Zoo officials have shot dead a gorilla after a four-year-old boy fell into its enclosure in the US city of Cincinnati.
The boy climbed though a barrier and fell into a moat, where he was grabbed and dragged by the gorilla.
The zoo said it took action to shoot the 400lb (180kg) gorilla as the situation was “life-threatening”. The boy is expected to recover.
Last week two lions were shot dead in a zoo in Chile after a man entered their pen in an apparent suicide attempt.
Cincinnati zoo has temporarily shut its gorilla exhibit following the incident on Saturday.
The boy had fallen about 10ft into the moat. Video on YouTube shows the boy in the shallow moat looking up at the gorilla who is in contact with the child but, in the footage shown, makes no attempt to harm him.
But the boy was then reportedly dragged by the 17-year-old male western lowland gorilla named Harambe for about 10 minutes.
The child was taken to a local hospital and although no information about his condition has been released it is believed he will recover.
Zoo director Thane Maynard said: “[The officials] made a tough choice and they made the right choice because they saved that little boy’s life. It could have been very bad.”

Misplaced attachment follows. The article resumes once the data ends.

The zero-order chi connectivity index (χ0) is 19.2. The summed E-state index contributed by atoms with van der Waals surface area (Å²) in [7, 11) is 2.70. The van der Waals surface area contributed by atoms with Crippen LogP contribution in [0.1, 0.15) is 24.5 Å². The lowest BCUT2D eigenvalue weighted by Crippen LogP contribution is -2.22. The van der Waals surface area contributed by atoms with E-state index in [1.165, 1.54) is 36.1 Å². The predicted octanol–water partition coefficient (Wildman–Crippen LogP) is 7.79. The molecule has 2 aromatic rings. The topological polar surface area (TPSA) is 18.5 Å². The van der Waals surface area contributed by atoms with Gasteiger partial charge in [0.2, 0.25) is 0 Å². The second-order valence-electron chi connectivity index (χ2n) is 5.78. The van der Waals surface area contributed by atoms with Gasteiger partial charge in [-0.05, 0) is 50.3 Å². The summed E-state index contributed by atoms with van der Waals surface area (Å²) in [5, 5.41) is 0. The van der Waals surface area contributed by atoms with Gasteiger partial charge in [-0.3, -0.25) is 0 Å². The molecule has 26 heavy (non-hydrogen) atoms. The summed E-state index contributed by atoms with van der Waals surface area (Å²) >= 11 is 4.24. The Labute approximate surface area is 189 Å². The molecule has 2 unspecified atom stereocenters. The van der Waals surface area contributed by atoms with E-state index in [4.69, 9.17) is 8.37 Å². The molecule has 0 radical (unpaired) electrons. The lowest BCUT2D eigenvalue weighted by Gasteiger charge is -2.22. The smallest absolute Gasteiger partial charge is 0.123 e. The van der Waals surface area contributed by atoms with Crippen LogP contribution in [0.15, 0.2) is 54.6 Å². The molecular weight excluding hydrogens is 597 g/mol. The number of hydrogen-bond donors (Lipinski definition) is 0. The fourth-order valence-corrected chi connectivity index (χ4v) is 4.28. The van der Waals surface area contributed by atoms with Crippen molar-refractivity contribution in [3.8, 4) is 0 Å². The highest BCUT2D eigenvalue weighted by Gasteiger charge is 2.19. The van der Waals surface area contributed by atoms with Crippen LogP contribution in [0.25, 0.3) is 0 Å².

He said a tranquilliser would not have had a quick enough effect.
Mr Maynard said that although the boy was not under attack, he “certainly was at risk”.
He added: “We are all devastated that this tragic accident resulted in the death of a critically-endangered gorilla. This is a huge loss for the zoo family and the gorilla population worldwide.”
Two female gorillas in the enclosure did not approach the child and were unharmed.
Harambe was born in captivity in Texas and moved to Cincinnati zoo in 2014, where it was hoped he could be part of a breeding programme
Cincinnati zoo has had the largest number of western lowland gorilla births in the US.
The subspecies inhabits west African rainforests and is the most numerous, although exact figures are not known. There are more than 500 in zoos worldwide.
The shooting of the lions last week in Santiago, Chile, brought criticism from activists. Zoo officials said no fast-activating tranquillisers were available.
The man had jumped into the enclosure and stripped naked.